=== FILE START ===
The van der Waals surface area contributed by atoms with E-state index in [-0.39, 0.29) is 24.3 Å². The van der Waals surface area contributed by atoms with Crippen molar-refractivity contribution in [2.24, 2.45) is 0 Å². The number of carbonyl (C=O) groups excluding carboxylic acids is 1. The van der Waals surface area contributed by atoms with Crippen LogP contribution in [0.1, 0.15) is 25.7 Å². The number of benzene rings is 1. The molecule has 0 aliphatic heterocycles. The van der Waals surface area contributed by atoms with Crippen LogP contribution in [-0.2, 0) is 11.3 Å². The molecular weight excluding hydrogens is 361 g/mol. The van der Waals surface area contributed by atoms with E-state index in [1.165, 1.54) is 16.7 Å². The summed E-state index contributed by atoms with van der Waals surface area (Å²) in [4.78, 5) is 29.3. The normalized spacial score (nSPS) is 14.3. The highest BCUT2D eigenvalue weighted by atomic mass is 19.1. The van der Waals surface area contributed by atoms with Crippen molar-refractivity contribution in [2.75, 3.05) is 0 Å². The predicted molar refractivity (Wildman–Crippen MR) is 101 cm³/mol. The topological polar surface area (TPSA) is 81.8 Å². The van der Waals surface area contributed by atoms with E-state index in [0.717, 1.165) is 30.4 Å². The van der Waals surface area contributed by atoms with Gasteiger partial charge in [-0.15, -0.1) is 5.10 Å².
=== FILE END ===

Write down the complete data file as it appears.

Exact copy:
The van der Waals surface area contributed by atoms with E-state index in [-0.39, 0.29) is 24.3 Å². The van der Waals surface area contributed by atoms with Crippen molar-refractivity contribution in [2.24, 2.45) is 0 Å². The number of carbonyl (C=O) groups excluding carboxylic acids is 1. The van der Waals surface area contributed by atoms with Crippen LogP contribution in [0.1, 0.15) is 25.7 Å². The number of benzene rings is 1. The molecule has 0 aliphatic heterocycles. The van der Waals surface area contributed by atoms with Crippen LogP contribution in [-0.2, 0) is 11.3 Å². The molecular weight excluding hydrogens is 361 g/mol. The van der Waals surface area contributed by atoms with E-state index in [1.165, 1.54) is 16.7 Å². The summed E-state index contributed by atoms with van der Waals surface area (Å²) in [4.78, 5) is 29.3. The normalized spacial score (nSPS) is 14.3. The highest BCUT2D eigenvalue weighted by atomic mass is 19.1. The van der Waals surface area contributed by atoms with Crippen molar-refractivity contribution in [2.75, 3.05) is 0 Å². The predicted molar refractivity (Wildman–Crippen MR) is 101 cm³/mol. The topological polar surface area (TPSA) is 81.8 Å². The van der Waals surface area contributed by atoms with E-state index in [0.717, 1.165) is 30.4 Å². The van der Waals surface area contributed by atoms with Gasteiger partial charge in [-0.15, -0.1) is 5.10 Å².